Black people loving, respecting, protecting each other and doing for self, can’t be anything but revolutionary.
A good friend of mine and fellow laborer in liberation would always say “Black love is a revolutionary act,” whenever he’d see me out with my family. My wife and children, complete with flawless melanin, unashamed natural curls and locs, innocent souls, and dreams that would make our ancestors smile, garner uplifting cultural comments like this all the time.
But how exactly is Black love revolutionary?
As great as it sounds, I never thought of what it meant. I mean, I knew it was dope and I responded to its timeliness but what does it mean?
One day, I paused and thought about it after listening to my favorite Malcolm X speech, Message to the Grassroots. In this speech he reminded Black people about the seriousness of the word: “You don’t know what a revolution is. If you did, you wouldn’t use that word. A revolution is bloody. Revolution is hostile. Revolution knows no compromise. Revolution overturns and destroys everything that gets in its way.”
While he was speaking in a different context, I think its safe to use the idea of his definition, to champion the American story and struggle of Black love.
All around the world, there is hate for Blackness. The very threads that made America have anti-Blackness in them.
From the trans-Atlantic slave trade, to the murder of one of the most non-violent people in human history (Martin Luther King, Jr.), to the constant biological related attacks (Henrietta Lacks, Tuskegee, J. Marion Sims, food deserts, racism in American healthcare, pseudo-scientific racism, environmental racism, etc.) and more.
With this in mind, I understand my friend’s statement much deeper now, Black love is “revolutionary.” It is the action that sparks all others.
To the lovers of anti-blackness, Black love is not afraid to get “bloody.” To the fetishizing of mixed-race children because they’re “prettier” or interracial relationships that build themselves up by demeaning black women/men, it “knows no compromise.”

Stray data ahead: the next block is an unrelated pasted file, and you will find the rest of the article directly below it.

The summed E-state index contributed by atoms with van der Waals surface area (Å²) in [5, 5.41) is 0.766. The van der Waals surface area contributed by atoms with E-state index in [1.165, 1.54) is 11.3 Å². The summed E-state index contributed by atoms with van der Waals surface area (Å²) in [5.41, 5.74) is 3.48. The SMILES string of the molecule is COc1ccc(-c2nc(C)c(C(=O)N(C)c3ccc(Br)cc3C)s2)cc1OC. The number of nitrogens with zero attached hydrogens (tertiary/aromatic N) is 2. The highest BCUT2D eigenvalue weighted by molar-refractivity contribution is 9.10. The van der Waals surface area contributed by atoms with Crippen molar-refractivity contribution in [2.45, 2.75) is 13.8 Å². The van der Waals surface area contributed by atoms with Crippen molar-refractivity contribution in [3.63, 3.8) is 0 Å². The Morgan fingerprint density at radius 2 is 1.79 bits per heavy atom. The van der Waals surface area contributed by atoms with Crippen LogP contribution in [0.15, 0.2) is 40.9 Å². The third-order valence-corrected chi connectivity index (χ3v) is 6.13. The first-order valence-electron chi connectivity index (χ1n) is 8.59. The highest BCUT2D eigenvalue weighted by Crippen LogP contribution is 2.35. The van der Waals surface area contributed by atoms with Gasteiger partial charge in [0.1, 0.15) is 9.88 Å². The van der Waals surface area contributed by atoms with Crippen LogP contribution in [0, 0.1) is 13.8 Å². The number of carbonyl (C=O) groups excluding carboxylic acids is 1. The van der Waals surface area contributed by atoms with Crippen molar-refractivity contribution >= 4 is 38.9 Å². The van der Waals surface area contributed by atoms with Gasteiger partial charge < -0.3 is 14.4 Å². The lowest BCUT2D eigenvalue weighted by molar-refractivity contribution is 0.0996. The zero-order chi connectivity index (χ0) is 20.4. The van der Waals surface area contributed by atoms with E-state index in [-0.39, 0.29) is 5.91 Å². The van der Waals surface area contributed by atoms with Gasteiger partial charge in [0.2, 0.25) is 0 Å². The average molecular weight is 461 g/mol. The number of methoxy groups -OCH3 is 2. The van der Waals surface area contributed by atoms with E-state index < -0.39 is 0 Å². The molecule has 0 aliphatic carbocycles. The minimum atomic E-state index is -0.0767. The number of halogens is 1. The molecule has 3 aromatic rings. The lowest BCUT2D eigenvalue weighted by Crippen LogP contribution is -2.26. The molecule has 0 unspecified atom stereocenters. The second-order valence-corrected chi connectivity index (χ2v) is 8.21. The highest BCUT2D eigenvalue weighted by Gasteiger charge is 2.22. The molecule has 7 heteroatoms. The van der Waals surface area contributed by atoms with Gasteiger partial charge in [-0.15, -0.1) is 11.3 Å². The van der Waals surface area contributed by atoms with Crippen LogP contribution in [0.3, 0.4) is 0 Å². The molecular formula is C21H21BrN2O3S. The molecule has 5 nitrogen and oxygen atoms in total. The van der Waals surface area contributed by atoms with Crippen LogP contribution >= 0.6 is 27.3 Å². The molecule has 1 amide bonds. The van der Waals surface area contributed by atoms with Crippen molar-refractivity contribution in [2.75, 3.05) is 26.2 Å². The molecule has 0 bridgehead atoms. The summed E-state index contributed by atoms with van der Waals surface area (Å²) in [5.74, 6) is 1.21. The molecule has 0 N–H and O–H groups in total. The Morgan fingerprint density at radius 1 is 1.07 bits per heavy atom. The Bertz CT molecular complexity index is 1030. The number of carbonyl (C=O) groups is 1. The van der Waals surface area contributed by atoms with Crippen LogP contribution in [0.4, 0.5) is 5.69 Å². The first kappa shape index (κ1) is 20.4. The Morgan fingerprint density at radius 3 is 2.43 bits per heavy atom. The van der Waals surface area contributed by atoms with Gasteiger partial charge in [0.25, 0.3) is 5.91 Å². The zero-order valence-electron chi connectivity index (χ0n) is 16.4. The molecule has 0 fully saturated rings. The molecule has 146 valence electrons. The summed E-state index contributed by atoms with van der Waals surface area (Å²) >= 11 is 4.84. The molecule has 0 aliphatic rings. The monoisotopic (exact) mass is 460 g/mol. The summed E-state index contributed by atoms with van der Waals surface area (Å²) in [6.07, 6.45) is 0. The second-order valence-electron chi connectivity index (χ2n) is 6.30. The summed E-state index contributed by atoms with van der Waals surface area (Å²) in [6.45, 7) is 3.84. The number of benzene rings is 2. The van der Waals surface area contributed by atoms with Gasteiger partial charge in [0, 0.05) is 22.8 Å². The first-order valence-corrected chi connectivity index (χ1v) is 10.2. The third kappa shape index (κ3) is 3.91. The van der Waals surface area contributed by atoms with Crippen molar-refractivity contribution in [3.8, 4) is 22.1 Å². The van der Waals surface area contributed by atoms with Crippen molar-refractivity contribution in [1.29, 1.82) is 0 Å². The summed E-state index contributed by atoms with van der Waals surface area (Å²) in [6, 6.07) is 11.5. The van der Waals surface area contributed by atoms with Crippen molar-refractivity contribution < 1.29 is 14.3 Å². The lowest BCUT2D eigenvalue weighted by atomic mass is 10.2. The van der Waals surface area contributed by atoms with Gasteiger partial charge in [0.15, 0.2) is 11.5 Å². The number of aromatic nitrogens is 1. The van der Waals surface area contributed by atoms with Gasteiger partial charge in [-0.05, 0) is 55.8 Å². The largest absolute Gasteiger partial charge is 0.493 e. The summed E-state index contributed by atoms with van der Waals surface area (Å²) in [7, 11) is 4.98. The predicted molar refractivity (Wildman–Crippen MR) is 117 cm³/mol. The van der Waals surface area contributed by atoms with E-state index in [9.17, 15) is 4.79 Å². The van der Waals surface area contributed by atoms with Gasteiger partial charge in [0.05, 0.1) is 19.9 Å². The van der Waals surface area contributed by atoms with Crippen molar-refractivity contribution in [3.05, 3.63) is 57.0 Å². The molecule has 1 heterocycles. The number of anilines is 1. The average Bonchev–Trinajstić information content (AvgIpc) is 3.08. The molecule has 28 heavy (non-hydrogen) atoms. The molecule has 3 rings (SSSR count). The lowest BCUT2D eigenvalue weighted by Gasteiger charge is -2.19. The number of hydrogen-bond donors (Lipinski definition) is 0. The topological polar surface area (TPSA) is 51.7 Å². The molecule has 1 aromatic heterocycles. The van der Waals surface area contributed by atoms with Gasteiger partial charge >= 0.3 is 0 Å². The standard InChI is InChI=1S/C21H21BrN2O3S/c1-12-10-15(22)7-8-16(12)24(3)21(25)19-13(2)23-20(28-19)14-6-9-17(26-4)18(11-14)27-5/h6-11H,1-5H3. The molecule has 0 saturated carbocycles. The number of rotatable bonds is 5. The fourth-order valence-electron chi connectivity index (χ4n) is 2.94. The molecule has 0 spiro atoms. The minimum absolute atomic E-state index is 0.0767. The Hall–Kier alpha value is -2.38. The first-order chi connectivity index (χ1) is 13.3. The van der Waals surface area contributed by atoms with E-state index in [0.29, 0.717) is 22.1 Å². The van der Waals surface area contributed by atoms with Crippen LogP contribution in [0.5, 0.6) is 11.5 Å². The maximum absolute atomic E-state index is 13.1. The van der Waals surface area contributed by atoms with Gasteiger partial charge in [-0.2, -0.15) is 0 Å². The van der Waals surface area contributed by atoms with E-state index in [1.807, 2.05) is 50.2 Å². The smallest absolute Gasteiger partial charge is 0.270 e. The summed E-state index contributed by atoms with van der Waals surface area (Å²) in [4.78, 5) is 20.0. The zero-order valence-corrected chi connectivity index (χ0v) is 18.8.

To those married to white silence, it is “hostile.” And those who champion Black love understand that it “…overturns and destroys everything that gets in its way.”
In our situation, Black love sparked revolution the minute that stolen Africans fought slave master’s to reconnect with their loved ones. When the need for docility made Europeans misappropriate belief systems of old, Black love restored its usage to serve as survival for Black people.
Think about the various forms of Black liberation theology, or the findings of Kongo cosmograms and slave hideouts in African started churches. And we can’t forget about the ancient West African beliefs hidden right alongside invader religions (Santeria).
The love of Black women allowed (and didn’t allow) white men to take advantage of their bodies, to protect Black men. This included dying/killing (and using infanticide as resistance) to protect their children. Black men led uprisings that killed anything in the way of rescuing their wives, lovers, friends, children, etc. They also died trying; a love bigger than life itself.
Black love is fictive kin (play cousins, big mamas, etc.) taking care of you because slavery damaged so much of your biological family structure. The idea of cutting the link to a people’s past — hoping to confuse their future — has been revolutionized.
The Black Panther Party’s love offered free healthcare, free breakfast, and many other free training/education programs. These actions were so revolutionary, they became threatening to the F.B.I. I mean hey, how dare black people love themselves in ways that don’t include centering white people or waiting on a government that is leaving them behind.
With Black love — of all types (platonic, erotic, queer, selfless, etc.) — we break chains of oppression. Black love is the remedy to self-hate; we must revolutionize ourselves. Black love creates communities and sustains them without depending on outside forces; we must support each other. Black love is the Sankofa Bird in action; we must shape our future by seeking our past, forgetting the anti-Black things taught to us. This leads to revolution.
I believe it starts with black women being free to love themselves without “having” to be wives and mothers (every woman is not a wife or mother and may never be. Though vital, their worth is larger than these roles). They must love themselves and their well-being, first.
I believe black men must let go of all aspirations created by white men that lead to the further oppression of themselves or their lovers/families.
We must love ourselves in new ways. We must hold up platonic love as a standard among black men; combating the violent social world, a lot of us live in.
We must physically put our bodies in the way of what comes to harm black women. Whether that be poverty (and it’s symptoms), rapists, abusers, or exploiters; we must watch, train, prepare, and revolt against it.
Let’s love each other more and more family. In the midst of love, we will find the revolution we’ve been waiting for.